State of the State: Utah
Governor Herbert exhibits a steadfast zeal to maintain the trifecta of fiscal responsibility, a sensible regulatory environment and low income tax rates.
During his State of the State address, Utah Governor Gary Herbert reflected on the economic success story of the Beehive State. “Utah had one of the fastest growing technology sectors in the nation, and Utah businesses added more than 43,000 jobs to our economy,” declared the governor. Despite the state’s 4th place economic performance and 1st place economic outlook ranking in the 10th annual ALEC report Rich States, Poor States, the governor showed no signs of complacency. In fact, he placed renewed emphasis on education reform and tax reform.
The governor cautioned against “altering our tax policies in any way that could damage our robust economic engine.” He also advised the “best way to ensure ongoing growth of education funding is to continue to grow our economy. Failure to take into account how tax rates affect business investment won’t help us make good policy decisions.” Indeed, the relatively low top marginal personal and corporate income tax rates (18th and 11th lowest, respectively) are partly responsible for Utah holding the top economic outlook for 10 consecutive years.
At the same, the governor recognized a flaw in the current system—the narrowing tax revenue base. Much of this narrowing is due to tax carve-outs, deductions and loopholes created to favor particular businesses or special interests. “I also urge a thorough legislative review of each and every tax exemption and tax credit to examine whether it has outlived its usefulness. That means making our taxes fairer by eliminating loopholes and broadening the base,” said Governor Herbert.
As an example of tax favoritism, consider the rising number of sales tax exemptions in Utah (rising from 48 in 1997 to 89 currently) or the tripling in income tax credits from 12 to 38. Such an emphasis on expanding the tax base while maintaining low rates (or enacting further reductions) will spread the stability of the state’s “diversified revenue policy” and the booming job market.
Unfortunately, the governor outlined his desire to require out-of-state online retailers with no physical presence in Utah to collect and remit sales taxes on purchases made by Utah consumers. “We all know that Congress needs to resolve the issue of how to effectively collect our owed but unpaid use tax. But if Congress won’t do its job, then you, the legislature, must act to provide our own state solution,” threatened Governor Herbert. Demanding retailers with no “substantial [physical] nexus” collect sales tax on behalf of the state runs contrary to the Commerce Clause of the United States Constitution as interpreted by the Supreme Court in Quill Corp. v. North Dakota. And even if this precedent were overturned, other states could likewise burden Utah businesses with similar tax collection demands. Under that scenario, Utah businesses with remote transactions across the 49 states could face a daunting patchwork of nearly 10,000 taxing jurisdictions.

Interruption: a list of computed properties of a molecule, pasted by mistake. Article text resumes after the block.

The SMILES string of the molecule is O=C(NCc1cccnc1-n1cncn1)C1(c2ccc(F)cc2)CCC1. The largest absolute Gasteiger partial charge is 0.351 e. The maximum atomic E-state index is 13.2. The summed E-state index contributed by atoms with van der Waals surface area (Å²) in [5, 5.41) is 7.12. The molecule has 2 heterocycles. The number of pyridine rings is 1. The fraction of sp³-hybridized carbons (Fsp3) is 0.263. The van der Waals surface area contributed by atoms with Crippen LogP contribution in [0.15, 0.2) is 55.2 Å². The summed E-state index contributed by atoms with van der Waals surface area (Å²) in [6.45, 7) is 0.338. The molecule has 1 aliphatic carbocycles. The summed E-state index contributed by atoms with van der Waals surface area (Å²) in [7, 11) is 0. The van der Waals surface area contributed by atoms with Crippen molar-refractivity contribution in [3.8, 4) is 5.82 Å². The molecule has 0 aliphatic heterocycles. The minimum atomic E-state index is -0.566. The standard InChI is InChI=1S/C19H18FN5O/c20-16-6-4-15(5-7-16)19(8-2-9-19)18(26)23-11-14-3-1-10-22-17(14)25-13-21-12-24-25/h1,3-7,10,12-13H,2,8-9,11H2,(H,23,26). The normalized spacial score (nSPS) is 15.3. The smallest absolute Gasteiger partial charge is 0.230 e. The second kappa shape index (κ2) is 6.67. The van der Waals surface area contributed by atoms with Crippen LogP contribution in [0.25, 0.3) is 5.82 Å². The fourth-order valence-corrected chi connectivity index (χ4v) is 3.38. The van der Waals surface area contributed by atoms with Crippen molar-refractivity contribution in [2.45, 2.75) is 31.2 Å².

The bottom line: broadening the base and eliminating loopholes are positives for growth. But expanding tax collection powers across state lines is not.
One area of tax preferences still enjoying bipartisan support is the Rural Partnership Board. The governor committed to working through this entity to help create “25,000 new jobs in the 25 counties off the Wasatch Front over the next four years.” The Rural Partnership Board (RPB) is part of the Utah Governor’s Office of Economic Development (GOED) which redirects taxpayer dollars to favored businesses through items such as a film tax credits, tax-exempt bonding authority for politically favored construction projects such as residential housing and qualified redevelopment projects. Other incentives classified as corporate recruitment were showered on 13 companies last year. Thanks to the Technology and Life Science Economic Act, the GOED can now dispense tax favors (through a program administered by the RPB) to certain life science investors approved by the office. These credits may reach $350,000 in just one year for an individual investment approved by the state. The favoritism of the RPB and GOED stands in marked contrast to the otherwise free-market oriented policies in Utah.
As a whole, Governor Herbert’s address indicated a steadfast zeal to maintain the trifecta of fiscal responsibility, a sensible regulatory environment and low-income tax rates. And he expressed a willingness to lead the way “to reinvigorate principled federalism that will allow us to apply Utah solutions to Utah challenges.” With this warm embrace of limited government and economic freedom, Utah’s outlook is almost certain to remain the envy of the nation.